The Battle of Adwa as being source of pride for black race it has also some covered up shameful deeds for the black. All captives of Minilik’s war with southern peoples like the Oromo were turned slaves and used as pack animals and domestic servants for Habashaa warriors. One can only imagine the abuse on those pretty little girls by them. White captives from the Battle of Adwa, were handled with care and respect, while a hand and a leg of each black captive were amputated and left in the field without any help. That they were crying for water until death put them to rest is documented in registry of history. That was not strange practice for rulers of Ethiopia. Teedros and Yohaannis had also done that on the Oromo. That was on text books of Ethiopian students, like “Ethiopian history” by Taklatsaadiq Mekuria. Minilik had cut breast and hand of Oromo he defeated on tree branches on road side. The Annolee and Asulee case can be cited among others. These days there are those that demand the destruction of memorial for victims of Harma Muraa Harka Muraa of Annolee. Why didn’t they destroy all these years the memorial erected in the center of Oromiyaa for the person who committed all the crimes. Are they not remembering him for achievement of that deed? How can such double standard be corrected?

How can a mentally sane person be proud of the likes of Minilik that committed genocide? Unless it was by force, how can one imagine the possibility of Oromo marching in the campaign that he was leading? That has now turned history. It does not change the life we are leading now and that of the future. We better try building trust. To lie to each other on identity of Oromo can be obstacle for that. There for if Ethiopians could keep their history to themselves, and stop irritating the others, they can negotiate on things that are useful for both sides. Otherwise, can’t it show that bringing their man-eater kings and praising on square common to all indicate that their offspring as well have similar cruelty characteristics? Oromo can have relations only with those that come for peace and reconciliation holding green grass.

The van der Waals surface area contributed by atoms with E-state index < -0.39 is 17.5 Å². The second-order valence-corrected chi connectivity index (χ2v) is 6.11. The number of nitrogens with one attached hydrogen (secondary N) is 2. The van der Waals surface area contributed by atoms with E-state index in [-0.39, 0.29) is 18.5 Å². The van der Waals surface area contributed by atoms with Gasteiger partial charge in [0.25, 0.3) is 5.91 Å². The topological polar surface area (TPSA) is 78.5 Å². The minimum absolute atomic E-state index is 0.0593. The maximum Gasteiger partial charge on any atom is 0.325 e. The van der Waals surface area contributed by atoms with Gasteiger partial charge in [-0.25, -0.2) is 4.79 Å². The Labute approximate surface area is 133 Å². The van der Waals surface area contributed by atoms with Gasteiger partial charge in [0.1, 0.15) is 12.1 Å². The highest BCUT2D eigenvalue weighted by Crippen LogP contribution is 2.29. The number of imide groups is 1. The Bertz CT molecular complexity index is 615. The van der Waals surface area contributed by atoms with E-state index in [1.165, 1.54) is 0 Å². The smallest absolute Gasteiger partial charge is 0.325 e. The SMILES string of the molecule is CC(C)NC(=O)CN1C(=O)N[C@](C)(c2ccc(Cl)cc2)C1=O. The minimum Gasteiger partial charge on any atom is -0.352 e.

After his defeat at the battle of Maycawu Haayila Sillaasee complained in his book that “Gallaas (Oromo) attacked us from the back”. Does that show love for Ethiopia? Modern Ethiopia is country of Amaaraa and Tigree yesterday and today as well. If one focus and listen when descendants of Nafxanyaa discuss about “being Ethiopian” at all times one could prove that. Their heroes are the likes of Minilik and Teedros persons that mowed down the Oromo and humiliated the survivors. Whenever they celebrate their anniversaries, it is a little short of tears as if these kings were dead only recently. With that we also get the opportunity to mourn our compatriots they mowed down. Their activists wrap themselves with the banner that the army of genocide was flying when it invaded Oromiyaa and expect the Oromo to march with them. We do not share, one country, one flag, common heroes, one common history to be proud of together and we do not have common feelings with which we could cherish the same past memories. Not only as class but also as nations, we lived as, enslaver and enslaved; ruler and ruled and oppressor and oppressed. However, we have lived together known each other’s ins and outs to some extent. We have lived together as individual friends and wife and husband; In general, even if you call us “Aramanee” (Heathen) many of us have the same religion with you. Could all those become bridges for future intercourse? Even if they could, they will not be reasons for continuing sucking our blood. For all purposes, let us put aside our vengeance and try as equal African peoples and form relations of which the black be proud of. Oromo do not discriminate human beings for skin color. But they say, “Hokkoon gara ofiitt haatii.” (The hoe throws towards herself).